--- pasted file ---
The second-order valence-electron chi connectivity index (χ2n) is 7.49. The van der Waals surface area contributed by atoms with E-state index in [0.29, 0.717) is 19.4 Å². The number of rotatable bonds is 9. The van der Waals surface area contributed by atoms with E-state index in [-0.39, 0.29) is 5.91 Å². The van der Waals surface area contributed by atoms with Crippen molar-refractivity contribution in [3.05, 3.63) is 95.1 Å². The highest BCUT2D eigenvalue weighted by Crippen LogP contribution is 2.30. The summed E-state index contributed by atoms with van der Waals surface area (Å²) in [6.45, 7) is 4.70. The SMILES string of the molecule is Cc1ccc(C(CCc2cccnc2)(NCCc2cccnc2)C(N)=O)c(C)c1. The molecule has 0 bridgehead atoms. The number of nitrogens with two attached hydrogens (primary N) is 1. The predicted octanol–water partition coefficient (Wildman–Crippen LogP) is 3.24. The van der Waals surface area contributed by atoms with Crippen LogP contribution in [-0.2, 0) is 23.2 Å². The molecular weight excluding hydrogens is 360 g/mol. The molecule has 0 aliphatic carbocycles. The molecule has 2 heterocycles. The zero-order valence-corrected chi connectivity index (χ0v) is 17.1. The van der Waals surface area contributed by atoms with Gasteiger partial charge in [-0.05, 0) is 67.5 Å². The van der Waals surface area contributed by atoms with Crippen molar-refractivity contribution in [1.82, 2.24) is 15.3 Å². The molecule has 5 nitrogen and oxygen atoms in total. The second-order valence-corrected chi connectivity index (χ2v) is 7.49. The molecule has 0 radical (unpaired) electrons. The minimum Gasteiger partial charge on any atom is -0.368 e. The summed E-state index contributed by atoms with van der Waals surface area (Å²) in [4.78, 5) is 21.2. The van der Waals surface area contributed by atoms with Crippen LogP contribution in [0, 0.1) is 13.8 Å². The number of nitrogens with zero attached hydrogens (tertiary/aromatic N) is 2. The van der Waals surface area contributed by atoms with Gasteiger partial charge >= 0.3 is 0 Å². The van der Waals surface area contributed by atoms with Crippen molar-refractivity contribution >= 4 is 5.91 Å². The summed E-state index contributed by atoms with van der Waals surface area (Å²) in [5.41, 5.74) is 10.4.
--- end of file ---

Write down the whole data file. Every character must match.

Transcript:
The second-order valence-electron chi connectivity index (χ2n) is 7.49. The van der Waals surface area contributed by atoms with E-state index in [0.29, 0.717) is 19.4 Å². The number of rotatable bonds is 9. The van der Waals surface area contributed by atoms with E-state index in [-0.39, 0.29) is 5.91 Å². The van der Waals surface area contributed by atoms with Crippen molar-refractivity contribution in [3.05, 3.63) is 95.1 Å². The highest BCUT2D eigenvalue weighted by Crippen LogP contribution is 2.30. The summed E-state index contributed by atoms with van der Waals surface area (Å²) in [6.45, 7) is 4.70. The SMILES string of the molecule is Cc1ccc(C(CCc2cccnc2)(NCCc2cccnc2)C(N)=O)c(C)c1. The molecule has 0 bridgehead atoms. The number of nitrogens with two attached hydrogens (primary N) is 1. The predicted octanol–water partition coefficient (Wildman–Crippen LogP) is 3.24. The van der Waals surface area contributed by atoms with Crippen LogP contribution in [-0.2, 0) is 23.2 Å². The molecular weight excluding hydrogens is 360 g/mol. The molecule has 0 aliphatic carbocycles. The molecule has 2 heterocycles. The zero-order valence-corrected chi connectivity index (χ0v) is 17.1. The van der Waals surface area contributed by atoms with Gasteiger partial charge in [-0.05, 0) is 67.5 Å². The van der Waals surface area contributed by atoms with Crippen molar-refractivity contribution in [1.82, 2.24) is 15.3 Å². The molecule has 5 nitrogen and oxygen atoms in total. The second-order valence-corrected chi connectivity index (χ2v) is 7.49. The molecule has 0 radical (unpaired) electrons. The minimum Gasteiger partial charge on any atom is -0.368 e. The summed E-state index contributed by atoms with van der Waals surface area (Å²) in [4.78, 5) is 21.2. The van der Waals surface area contributed by atoms with Crippen LogP contribution in [0, 0.1) is 13.8 Å². The number of nitrogens with zero attached hydrogens (tertiary/aromatic N) is 2. The van der Waals surface area contributed by atoms with Gasteiger partial charge >= 0.3 is 0 Å². The van der Waals surface area contributed by atoms with Crippen molar-refractivity contribution >= 4 is 5.91 Å². The summed E-state index contributed by atoms with van der Waals surface area (Å²) in [5.41, 5.74) is 10.4.